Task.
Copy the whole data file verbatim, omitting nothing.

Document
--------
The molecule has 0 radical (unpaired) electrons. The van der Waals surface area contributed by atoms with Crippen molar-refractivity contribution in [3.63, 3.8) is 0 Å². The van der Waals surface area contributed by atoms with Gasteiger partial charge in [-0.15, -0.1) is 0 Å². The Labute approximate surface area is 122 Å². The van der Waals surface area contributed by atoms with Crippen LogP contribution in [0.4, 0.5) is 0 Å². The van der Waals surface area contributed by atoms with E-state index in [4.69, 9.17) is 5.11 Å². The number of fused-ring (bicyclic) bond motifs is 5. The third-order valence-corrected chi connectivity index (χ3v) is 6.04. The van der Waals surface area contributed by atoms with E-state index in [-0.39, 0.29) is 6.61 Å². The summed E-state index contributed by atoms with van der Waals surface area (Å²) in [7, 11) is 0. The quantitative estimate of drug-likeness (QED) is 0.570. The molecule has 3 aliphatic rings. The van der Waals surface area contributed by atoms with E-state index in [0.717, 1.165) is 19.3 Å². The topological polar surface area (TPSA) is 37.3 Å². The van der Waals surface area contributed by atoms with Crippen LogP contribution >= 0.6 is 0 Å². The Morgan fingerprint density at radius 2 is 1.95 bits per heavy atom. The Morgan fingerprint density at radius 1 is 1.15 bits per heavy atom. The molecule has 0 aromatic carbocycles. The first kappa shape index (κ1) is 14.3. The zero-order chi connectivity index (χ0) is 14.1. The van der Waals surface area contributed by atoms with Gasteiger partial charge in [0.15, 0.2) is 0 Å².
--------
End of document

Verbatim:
The molecule has 0 radical (unpaired) electrons. The van der Waals surface area contributed by atoms with Crippen molar-refractivity contribution in [3.63, 3.8) is 0 Å². The van der Waals surface area contributed by atoms with Gasteiger partial charge in [-0.15, -0.1) is 0 Å². The Labute approximate surface area is 122 Å². The van der Waals surface area contributed by atoms with Crippen LogP contribution in [0.4, 0.5) is 0 Å². The van der Waals surface area contributed by atoms with E-state index in [4.69, 9.17) is 5.11 Å². The number of fused-ring (bicyclic) bond motifs is 5. The third-order valence-corrected chi connectivity index (χ3v) is 6.04. The van der Waals surface area contributed by atoms with E-state index in [-0.39, 0.29) is 6.61 Å². The summed E-state index contributed by atoms with van der Waals surface area (Å²) in [7, 11) is 0. The quantitative estimate of drug-likeness (QED) is 0.570. The molecule has 3 aliphatic rings. The van der Waals surface area contributed by atoms with E-state index in [0.717, 1.165) is 19.3 Å². The topological polar surface area (TPSA) is 37.3 Å². The van der Waals surface area contributed by atoms with Crippen LogP contribution >= 0.6 is 0 Å². The Morgan fingerprint density at radius 2 is 1.95 bits per heavy atom. The Morgan fingerprint density at radius 1 is 1.15 bits per heavy atom. The molecule has 0 aromatic carbocycles. The first kappa shape index (κ1) is 14.3. The zero-order chi connectivity index (χ0) is 14.1. The van der Waals surface area contributed by atoms with Gasteiger partial charge in [0.15, 0.2) is 0 Å².